Frida Fjellman is among the contemporary artists and designers who have contributed to the renewal of Swedish craft-driven art over the past decade. Her bold, colorful, sometimes radical style in glass, ceramics and other materials has celebrated triumphs in Sweden and internationally – especially in the US, where in recent years Fjellman has completed several prestigious public commissions for clients such as Art Basel.
Frida Fjellman was born and raised in Mariestad, in a family with a strong tradition in craftsmanship, and in which handicrafts in all materials were highly valued. Her mother and grandmother were weavers. Her father brought Frida to a ceramics course. “We made everything ourselves that we could,” she says. “If you carved a knife, you used it, even if it was really bad.”
As Fjellman says, Mariestad was “not a cultural town,” but she consumed all of the art she could find while growing up. One of her teachers during her studies in the ceramics track at Hellidens Folk High School in Tidaholm was the great Rörstrand ceramic artist Inger Persson, who became Frida’s mentor.
“She was wonderful, super tough, incredibly dedicated and great at seeing and encouraging all of her students’ different talents. I learned so much – like casting, raku, wood-firing, throwing, making tile, underglazes, spray-painting ceramics. It was very joyful and experimental, but also incredibly meticulous, precise and aesthetically minded.”
Inger Persson encouraged Frida Fjellman to apply to the University of Arts, Crafts & Design in 1993 through a work sample of tile decorated with pink breasts. “I learned most things from Inger. At the University of Arts, Crafts & Design, it was more of a struggle, a competition, not at all as kind, even though I did learn a lot there, too.”
After her studies, Frida began working in her own studio in Stockholm. She went to the US, where she took different classes at Pilchuck outside of Seattle, at Corning in upstate New York, and in Philadelphia. She found an outlet there for her desire to experiment in glass art, for example by working with neon and unconventional techniques. “It was liberating to get away from the Swedish tradition and the prevalent norms of the time.”
After graduating in 1998 and her excursions to the US and Japan, Frida Fjellman alternated between working on exhibitions and public art commissions. She was one of few artists in her generation who could survive on her art, but she had to work very hard, in a way that was unsustainable. Ultimately, she decided to focus on one last make-or-break exhibition.
This “last exhibition” was called Being Frida Fjellman and it was shown at the Eskilstuna Art Museum in 2016, where the young artist presented a daring installation in a room. Since the beginning, animals have been a central theme for her. She courageously used a life-size bear as the central figure, made of curled ceramics and fired in an enormous oven in Norway – a high-risk project. The bear made it and the exhibition was Fjellman’s breakthrough.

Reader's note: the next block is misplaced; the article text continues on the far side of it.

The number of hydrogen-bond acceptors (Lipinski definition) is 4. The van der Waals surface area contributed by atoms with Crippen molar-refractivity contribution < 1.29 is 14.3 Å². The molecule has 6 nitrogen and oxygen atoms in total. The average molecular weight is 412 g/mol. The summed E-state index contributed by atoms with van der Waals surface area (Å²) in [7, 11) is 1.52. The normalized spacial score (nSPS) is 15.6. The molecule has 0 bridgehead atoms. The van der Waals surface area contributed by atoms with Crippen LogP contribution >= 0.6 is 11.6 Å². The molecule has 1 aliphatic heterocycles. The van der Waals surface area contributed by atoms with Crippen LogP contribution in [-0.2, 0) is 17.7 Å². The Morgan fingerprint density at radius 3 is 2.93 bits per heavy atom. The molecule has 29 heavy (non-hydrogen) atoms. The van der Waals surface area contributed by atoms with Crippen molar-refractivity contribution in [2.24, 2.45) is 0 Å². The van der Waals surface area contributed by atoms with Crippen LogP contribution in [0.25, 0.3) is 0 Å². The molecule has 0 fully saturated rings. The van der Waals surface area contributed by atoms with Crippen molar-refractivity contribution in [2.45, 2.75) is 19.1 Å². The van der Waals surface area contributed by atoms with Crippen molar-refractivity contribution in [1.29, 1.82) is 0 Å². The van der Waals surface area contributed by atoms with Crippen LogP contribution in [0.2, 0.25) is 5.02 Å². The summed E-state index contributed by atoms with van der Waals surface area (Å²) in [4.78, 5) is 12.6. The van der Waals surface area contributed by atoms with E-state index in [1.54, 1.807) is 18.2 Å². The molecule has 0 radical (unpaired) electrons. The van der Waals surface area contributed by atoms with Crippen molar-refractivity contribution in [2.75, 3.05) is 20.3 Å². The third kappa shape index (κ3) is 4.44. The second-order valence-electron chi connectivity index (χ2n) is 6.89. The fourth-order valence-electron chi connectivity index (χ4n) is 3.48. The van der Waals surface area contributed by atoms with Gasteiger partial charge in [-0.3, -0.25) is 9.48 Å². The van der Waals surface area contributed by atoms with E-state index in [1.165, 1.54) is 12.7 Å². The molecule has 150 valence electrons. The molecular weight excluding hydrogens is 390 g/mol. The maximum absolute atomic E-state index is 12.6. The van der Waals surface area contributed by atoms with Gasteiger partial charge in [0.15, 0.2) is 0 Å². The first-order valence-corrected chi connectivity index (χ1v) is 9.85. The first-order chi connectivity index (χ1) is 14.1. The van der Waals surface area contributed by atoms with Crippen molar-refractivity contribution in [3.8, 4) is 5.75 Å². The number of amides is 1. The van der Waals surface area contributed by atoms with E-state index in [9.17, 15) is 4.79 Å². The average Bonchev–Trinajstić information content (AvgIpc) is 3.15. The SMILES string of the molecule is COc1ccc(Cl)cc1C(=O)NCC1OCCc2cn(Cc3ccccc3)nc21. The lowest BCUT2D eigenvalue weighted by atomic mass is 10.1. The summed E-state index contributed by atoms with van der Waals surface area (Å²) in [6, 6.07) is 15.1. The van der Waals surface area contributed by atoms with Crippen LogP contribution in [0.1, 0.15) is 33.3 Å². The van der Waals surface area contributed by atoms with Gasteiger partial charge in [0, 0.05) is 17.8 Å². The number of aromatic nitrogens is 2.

“I thought I may as well go all the way because it didn’t matter; I was going to stop afterwards. That’s one tip I could give to others in the same situation – go into a project as if it were your last.”
After the exhibition, Frida Fjellman was able to begin an international career. Her work had a huge breakthrough at the Design Miami trade fair. Since then, the commissions have come in a steady stream, primarily from the US. She has created spatial designs and installations for clients such as Forbes, Four Seasons, the airline Net Jet, and Art Basel, for which she created the VIP lounge. In Sweden, she is currently working on an enormous public sculpture by Ersta Hospital on Södermalm in Stockholm.
Her mentor Inger Persson is still an important influence for Frida Fjellman. Even if she “consumes tons of art and design,” at the moment, she is not particularly inspired by her contemporary era, but rather by older design, craftsmanship and paintings by classically respected artists like John Singer Sargent and Pierre Bonnard.
“I love going to the older museums, like Nationalmuseum or the Met in New York. It’s overwhelming. There is so much to be inspired by, even things I don’t like. I’m fascinated by Tiffany, but I didn’t know that until I saw a huge exhibition at the Met, because that era isn’t very visible in Sweden.”
Since her studies, glass has been Frida’s great love.
“Glass is incredibly joyful. It smells good, moves fast. You have to be a hundred percent present. I love everything that people find alarming about glass – its allure, shimmer, sparkle. There are endless possibilities. The only limit is your own time. I like color and I love working with color in glass.”
Frida Fjellman’s work is represented at Nationalmuseum, Röhsska Museum, and Public Art Agency Sweden, as well as in private collections all over the world.